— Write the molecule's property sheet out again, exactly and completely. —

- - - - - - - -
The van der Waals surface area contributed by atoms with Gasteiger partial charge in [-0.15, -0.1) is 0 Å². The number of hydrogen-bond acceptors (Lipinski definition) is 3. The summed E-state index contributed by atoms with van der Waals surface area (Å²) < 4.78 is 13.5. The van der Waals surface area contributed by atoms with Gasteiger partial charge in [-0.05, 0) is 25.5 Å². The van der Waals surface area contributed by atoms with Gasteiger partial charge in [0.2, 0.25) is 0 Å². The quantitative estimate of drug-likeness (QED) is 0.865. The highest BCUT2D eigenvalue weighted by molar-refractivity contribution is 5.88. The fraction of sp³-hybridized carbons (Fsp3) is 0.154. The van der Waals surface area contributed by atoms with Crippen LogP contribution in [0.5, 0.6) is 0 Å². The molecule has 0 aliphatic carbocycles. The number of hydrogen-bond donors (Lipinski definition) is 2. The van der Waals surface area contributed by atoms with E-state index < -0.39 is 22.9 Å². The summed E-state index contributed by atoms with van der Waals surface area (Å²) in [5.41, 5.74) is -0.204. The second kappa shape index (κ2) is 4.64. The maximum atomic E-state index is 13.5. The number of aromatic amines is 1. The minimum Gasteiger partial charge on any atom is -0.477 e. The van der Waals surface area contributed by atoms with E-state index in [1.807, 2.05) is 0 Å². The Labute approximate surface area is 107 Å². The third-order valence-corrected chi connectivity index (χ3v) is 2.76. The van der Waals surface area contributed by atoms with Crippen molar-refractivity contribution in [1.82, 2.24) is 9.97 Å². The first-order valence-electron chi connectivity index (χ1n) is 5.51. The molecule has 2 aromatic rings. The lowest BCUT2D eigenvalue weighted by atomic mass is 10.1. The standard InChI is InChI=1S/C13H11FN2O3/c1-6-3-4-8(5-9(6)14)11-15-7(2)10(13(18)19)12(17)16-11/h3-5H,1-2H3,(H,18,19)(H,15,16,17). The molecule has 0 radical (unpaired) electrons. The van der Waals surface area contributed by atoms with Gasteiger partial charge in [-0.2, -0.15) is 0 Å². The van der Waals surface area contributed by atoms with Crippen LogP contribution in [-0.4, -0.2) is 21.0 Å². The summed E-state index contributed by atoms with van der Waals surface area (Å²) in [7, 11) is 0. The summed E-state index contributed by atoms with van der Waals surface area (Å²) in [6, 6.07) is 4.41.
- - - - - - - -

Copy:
The van der Waals surface area contributed by atoms with Gasteiger partial charge in [-0.15, -0.1) is 0 Å². The number of hydrogen-bond acceptors (Lipinski definition) is 3. The summed E-state index contributed by atoms with van der Waals surface area (Å²) < 4.78 is 13.5. The van der Waals surface area contributed by atoms with Gasteiger partial charge in [-0.05, 0) is 25.5 Å². The van der Waals surface area contributed by atoms with Gasteiger partial charge in [0.2, 0.25) is 0 Å². The quantitative estimate of drug-likeness (QED) is 0.865. The highest BCUT2D eigenvalue weighted by molar-refractivity contribution is 5.88. The fraction of sp³-hybridized carbons (Fsp3) is 0.154. The van der Waals surface area contributed by atoms with Crippen LogP contribution in [0.5, 0.6) is 0 Å². The molecule has 0 aliphatic carbocycles. The number of hydrogen-bond donors (Lipinski definition) is 2. The van der Waals surface area contributed by atoms with E-state index < -0.39 is 22.9 Å². The summed E-state index contributed by atoms with van der Waals surface area (Å²) in [5.41, 5.74) is -0.204. The second kappa shape index (κ2) is 4.64. The maximum atomic E-state index is 13.5. The number of aromatic amines is 1. The minimum Gasteiger partial charge on any atom is -0.477 e. The van der Waals surface area contributed by atoms with E-state index in [1.807, 2.05) is 0 Å². The Labute approximate surface area is 107 Å². The third-order valence-corrected chi connectivity index (χ3v) is 2.76. The van der Waals surface area contributed by atoms with Crippen molar-refractivity contribution in [1.82, 2.24) is 9.97 Å². The first-order valence-electron chi connectivity index (χ1n) is 5.51. The molecule has 2 aromatic rings. The lowest BCUT2D eigenvalue weighted by atomic mass is 10.1. The standard InChI is InChI=1S/C13H11FN2O3/c1-6-3-4-8(5-9(6)14)11-15-7(2)10(13(18)19)12(17)16-11/h3-5H,1-2H3,(H,18,19)(H,15,16,17). The molecule has 0 radical (unpaired) electrons. The van der Waals surface area contributed by atoms with Gasteiger partial charge in [-0.2, -0.15) is 0 Å². The van der Waals surface area contributed by atoms with Crippen LogP contribution in [-0.4, -0.2) is 21.0 Å². The summed E-state index contributed by atoms with van der Waals surface area (Å²) in [7, 11) is 0. The summed E-state index contributed by atoms with van der Waals surface area (Å²) in [6, 6.07) is 4.41.